The University of Stanford announced that it has left sensitive student and staff data exposed on three separate occasions over the last year.
A misconfigured Stanford Graduate School of Business (GSB) server exposed the data of 10,000 non-teaching staff employed throughout the university exposing names, birthdays, salaries and Social Security numbers.
The mishap exposed data spanning between 2008 and 2015 to the business school's community for about six months before being locked and secured March 3, 2017 after they were spotted by campus privacy investigators, according to Poets & Quants who first reported on the incident Dec. 1.
The university told the publication the files were accidently made available on a shared server starting in June 2016 and that other files on the same server were accessible starting September 2016. The business school's IT team was made aware of the breach in February 2017 but reportedly failed to report the problem to the Stanford GSB Dean Jon Levin.
“At that time, the GSB IT team recognized there was a permission problem and promptly secured all of the files on the drive,” university spokesperson Lisa Lapin said in a statement. “But they failed to understand the scope of the exposure and did not report it to the GSB dean or relevant university offices for further investigation.”
Separately The Stanford Daily found another university file sharing platform, AFS (Andrew File Sharing) exposed information from several campus offices including Clery Act reports of sexual violence and confidential student disciplinary information from six to 10 years ago. The exposure was spotted on Nov. 9 and most of the files were from between 2005 and 2012 and were managed by six different campus offices.
Earlier this year, the GSB reported a data exposure that revealed confidential financial aid files on a shared server maintained by the GSB that were accidentally made available to the GSB community starting in June 2016 while other files on the same server were accessible starting in September 2016. All files were also secured by March.
The Information Security office has contacted file-sharing owners throughout the university to request that campus units urgently review all file-sharing permissions and those whose personal information was exposed are being notified and offered Credit monitoring and fraud protection services.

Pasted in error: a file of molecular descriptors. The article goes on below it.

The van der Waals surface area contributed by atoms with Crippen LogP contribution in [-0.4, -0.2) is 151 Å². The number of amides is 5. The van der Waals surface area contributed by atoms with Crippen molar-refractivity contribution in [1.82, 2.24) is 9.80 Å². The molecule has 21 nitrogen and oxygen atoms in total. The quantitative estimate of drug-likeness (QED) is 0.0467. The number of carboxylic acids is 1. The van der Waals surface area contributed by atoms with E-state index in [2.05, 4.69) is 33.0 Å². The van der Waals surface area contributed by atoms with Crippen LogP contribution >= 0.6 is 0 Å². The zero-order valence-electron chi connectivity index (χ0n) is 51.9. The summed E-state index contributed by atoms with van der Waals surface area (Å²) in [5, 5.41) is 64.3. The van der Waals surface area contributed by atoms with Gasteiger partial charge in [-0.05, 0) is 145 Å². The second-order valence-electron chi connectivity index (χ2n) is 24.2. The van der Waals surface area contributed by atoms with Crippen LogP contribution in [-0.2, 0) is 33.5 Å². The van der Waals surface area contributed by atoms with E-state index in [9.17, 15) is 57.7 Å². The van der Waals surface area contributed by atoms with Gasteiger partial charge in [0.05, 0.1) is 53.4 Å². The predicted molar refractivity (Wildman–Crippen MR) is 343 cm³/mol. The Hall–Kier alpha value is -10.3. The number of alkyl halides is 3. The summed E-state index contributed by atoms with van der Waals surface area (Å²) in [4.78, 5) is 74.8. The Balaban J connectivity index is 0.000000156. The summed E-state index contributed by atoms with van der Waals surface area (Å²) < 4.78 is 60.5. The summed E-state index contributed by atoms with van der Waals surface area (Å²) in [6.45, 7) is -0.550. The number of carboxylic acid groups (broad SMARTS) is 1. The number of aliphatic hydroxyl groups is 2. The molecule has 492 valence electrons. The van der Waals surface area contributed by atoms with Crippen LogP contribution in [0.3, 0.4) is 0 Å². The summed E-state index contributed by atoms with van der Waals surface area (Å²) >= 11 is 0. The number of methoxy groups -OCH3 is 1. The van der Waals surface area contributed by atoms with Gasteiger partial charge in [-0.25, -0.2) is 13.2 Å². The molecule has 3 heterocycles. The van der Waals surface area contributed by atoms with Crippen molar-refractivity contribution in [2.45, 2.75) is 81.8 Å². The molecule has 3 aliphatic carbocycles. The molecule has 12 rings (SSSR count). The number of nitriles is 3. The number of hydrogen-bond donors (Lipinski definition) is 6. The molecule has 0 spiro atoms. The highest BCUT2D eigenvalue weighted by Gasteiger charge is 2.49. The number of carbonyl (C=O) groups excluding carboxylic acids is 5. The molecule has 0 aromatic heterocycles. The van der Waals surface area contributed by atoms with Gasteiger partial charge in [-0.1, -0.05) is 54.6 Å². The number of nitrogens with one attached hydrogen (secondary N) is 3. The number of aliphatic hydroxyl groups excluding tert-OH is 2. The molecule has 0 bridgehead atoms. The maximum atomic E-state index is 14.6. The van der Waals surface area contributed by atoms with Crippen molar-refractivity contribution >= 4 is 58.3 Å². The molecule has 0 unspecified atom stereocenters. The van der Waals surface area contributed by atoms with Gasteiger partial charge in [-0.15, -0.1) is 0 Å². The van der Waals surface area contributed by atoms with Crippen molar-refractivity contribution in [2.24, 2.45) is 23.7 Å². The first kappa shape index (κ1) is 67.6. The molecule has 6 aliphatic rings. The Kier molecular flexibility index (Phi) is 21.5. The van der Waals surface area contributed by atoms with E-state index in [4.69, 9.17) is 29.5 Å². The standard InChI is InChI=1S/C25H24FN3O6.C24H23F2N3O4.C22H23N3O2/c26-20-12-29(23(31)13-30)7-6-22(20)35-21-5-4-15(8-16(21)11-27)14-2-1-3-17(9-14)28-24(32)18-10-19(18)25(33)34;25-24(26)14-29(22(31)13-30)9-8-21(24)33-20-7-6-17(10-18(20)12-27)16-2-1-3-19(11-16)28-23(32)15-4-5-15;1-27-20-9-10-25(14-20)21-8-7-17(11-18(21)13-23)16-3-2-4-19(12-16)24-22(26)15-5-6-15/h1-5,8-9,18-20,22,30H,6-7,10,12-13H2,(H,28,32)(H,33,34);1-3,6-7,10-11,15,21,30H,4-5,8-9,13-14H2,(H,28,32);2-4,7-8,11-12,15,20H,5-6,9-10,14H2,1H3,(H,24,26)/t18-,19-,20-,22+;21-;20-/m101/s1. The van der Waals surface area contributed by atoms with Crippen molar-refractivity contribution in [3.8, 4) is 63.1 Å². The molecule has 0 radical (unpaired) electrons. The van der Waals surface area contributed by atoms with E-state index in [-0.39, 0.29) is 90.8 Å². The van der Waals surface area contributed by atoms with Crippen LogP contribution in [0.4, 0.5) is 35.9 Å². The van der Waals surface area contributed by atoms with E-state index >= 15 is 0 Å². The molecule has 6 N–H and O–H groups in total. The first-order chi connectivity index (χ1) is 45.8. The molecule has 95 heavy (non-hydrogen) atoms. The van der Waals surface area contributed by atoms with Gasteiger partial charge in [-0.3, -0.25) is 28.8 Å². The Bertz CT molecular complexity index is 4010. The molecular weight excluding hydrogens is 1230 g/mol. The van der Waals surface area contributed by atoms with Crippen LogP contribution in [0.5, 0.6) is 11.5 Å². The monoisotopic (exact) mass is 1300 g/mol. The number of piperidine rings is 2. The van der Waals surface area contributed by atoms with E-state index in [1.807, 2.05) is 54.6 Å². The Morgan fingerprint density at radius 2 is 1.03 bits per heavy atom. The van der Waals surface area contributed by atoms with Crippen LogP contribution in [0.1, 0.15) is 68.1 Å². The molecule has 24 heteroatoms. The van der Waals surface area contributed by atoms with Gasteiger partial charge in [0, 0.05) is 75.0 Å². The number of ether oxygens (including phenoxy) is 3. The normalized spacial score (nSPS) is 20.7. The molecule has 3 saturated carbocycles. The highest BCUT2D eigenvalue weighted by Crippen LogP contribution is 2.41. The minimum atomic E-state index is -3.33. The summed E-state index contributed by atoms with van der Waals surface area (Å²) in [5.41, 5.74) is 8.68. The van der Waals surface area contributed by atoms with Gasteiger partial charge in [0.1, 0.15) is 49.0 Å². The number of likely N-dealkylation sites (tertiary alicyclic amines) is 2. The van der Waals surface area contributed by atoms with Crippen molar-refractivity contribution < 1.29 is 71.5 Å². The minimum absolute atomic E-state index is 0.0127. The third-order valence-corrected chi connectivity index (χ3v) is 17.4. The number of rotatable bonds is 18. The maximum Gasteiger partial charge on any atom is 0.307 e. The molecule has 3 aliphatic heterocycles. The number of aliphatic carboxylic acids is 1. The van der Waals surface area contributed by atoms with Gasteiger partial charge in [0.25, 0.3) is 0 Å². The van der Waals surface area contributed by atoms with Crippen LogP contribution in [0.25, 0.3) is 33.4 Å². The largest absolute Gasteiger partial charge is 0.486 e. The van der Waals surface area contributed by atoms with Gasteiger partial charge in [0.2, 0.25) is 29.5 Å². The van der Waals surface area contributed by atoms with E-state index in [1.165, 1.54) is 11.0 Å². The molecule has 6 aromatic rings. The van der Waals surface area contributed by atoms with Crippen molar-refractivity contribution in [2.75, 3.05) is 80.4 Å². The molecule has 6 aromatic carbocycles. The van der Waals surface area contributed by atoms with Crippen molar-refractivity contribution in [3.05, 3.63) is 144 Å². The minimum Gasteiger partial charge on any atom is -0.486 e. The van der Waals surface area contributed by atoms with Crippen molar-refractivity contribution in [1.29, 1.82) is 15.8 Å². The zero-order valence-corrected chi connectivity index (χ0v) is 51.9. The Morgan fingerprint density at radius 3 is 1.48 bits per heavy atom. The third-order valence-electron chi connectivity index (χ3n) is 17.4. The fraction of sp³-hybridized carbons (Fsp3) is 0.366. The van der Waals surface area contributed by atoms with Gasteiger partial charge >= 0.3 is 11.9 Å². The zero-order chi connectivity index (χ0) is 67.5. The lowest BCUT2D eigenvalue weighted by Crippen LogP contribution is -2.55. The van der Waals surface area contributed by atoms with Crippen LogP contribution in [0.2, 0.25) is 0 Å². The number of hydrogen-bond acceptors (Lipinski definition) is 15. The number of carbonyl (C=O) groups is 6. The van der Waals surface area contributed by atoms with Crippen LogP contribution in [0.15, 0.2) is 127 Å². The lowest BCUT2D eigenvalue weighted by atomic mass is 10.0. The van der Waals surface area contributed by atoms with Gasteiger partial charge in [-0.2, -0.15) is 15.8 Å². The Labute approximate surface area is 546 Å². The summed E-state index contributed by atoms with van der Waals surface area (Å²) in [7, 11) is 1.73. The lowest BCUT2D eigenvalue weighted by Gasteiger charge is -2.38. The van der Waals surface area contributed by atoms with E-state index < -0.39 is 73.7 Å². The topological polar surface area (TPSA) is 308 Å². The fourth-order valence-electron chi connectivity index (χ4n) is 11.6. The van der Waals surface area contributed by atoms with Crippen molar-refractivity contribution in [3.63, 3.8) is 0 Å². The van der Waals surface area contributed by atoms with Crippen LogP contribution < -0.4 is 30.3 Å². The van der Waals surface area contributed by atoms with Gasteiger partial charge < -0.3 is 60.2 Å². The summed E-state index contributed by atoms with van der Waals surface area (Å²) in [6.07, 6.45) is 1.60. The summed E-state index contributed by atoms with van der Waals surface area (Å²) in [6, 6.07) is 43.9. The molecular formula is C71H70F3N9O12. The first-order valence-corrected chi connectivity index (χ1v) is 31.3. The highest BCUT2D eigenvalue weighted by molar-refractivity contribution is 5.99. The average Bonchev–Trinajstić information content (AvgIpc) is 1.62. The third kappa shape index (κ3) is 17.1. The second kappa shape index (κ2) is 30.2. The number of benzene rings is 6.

Despite the university's actions privacy advocates are criticizing the three misconfigurations spotted within a relatively short amount to time.
Infinite Global President Zach Olsen said these events happen every day at institutions and organizations around the world and the only way to reduce the chance of repeating these organizations shortcomings is to take steps to prevent unforced errors like the one at Stanford. He said the school needs to start thinking about regaining the trust lost in these incidents.
“How will very obvious lapses in security be prevented in the future and in addition to that, what systems will the university employ to fend off malicious attacks as well?, Olsen said. “There must be a conversation, started and led by the university, about how to recover from this.”
He added that the biggest challenge from a communications perspective is helping students and faculty understand why the university didn't protect the information that is entrusted and regaining their trust.
Olsen said it's necessary to train all staff, not just not just those in the IT departments, on best practices and ensure they understand that human error, not teams of malicious Eastern European hackers, is to blame for the majority of breaches.